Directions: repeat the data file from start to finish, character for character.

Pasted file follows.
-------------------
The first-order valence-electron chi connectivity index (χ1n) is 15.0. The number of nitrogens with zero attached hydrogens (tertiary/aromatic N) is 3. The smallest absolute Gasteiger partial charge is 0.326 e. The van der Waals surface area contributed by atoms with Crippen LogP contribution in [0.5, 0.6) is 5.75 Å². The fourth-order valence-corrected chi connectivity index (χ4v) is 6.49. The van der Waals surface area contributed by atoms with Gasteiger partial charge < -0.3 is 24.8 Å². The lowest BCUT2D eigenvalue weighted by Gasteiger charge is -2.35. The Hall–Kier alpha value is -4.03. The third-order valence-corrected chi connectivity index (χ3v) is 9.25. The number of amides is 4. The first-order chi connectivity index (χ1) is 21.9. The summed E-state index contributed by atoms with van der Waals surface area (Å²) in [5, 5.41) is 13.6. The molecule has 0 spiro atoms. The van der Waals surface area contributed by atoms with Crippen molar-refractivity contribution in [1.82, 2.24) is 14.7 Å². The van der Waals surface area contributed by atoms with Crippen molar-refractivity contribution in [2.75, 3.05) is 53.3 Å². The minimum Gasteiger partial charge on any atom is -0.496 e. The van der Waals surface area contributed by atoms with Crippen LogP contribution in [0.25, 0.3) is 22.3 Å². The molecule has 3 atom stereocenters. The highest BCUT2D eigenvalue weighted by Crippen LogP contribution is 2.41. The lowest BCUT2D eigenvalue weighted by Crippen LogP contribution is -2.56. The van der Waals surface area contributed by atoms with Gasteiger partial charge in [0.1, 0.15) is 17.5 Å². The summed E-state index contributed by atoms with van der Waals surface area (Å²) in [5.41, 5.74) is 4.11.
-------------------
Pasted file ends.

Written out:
The first-order valence-electron chi connectivity index (χ1n) is 15.0. The number of nitrogens with zero attached hydrogens (tertiary/aromatic N) is 3. The smallest absolute Gasteiger partial charge is 0.326 e. The van der Waals surface area contributed by atoms with Crippen LogP contribution in [0.5, 0.6) is 5.75 Å². The fourth-order valence-corrected chi connectivity index (χ4v) is 6.49. The van der Waals surface area contributed by atoms with Gasteiger partial charge < -0.3 is 24.8 Å². The lowest BCUT2D eigenvalue weighted by Gasteiger charge is -2.35. The Hall–Kier alpha value is -4.03. The third-order valence-corrected chi connectivity index (χ3v) is 9.25. The number of amides is 4. The first-order chi connectivity index (χ1) is 21.9. The summed E-state index contributed by atoms with van der Waals surface area (Å²) in [5, 5.41) is 13.6. The molecule has 0 spiro atoms. The van der Waals surface area contributed by atoms with Crippen molar-refractivity contribution in [1.82, 2.24) is 14.7 Å². The van der Waals surface area contributed by atoms with Crippen molar-refractivity contribution in [2.75, 3.05) is 53.3 Å². The minimum Gasteiger partial charge on any atom is -0.496 e. The van der Waals surface area contributed by atoms with Crippen LogP contribution in [0.25, 0.3) is 22.3 Å². The molecule has 3 atom stereocenters. The highest BCUT2D eigenvalue weighted by Crippen LogP contribution is 2.41. The lowest BCUT2D eigenvalue weighted by Crippen LogP contribution is -2.56. The van der Waals surface area contributed by atoms with Gasteiger partial charge in [0.1, 0.15) is 17.5 Å². The summed E-state index contributed by atoms with van der Waals surface area (Å²) in [5.41, 5.74) is 4.11.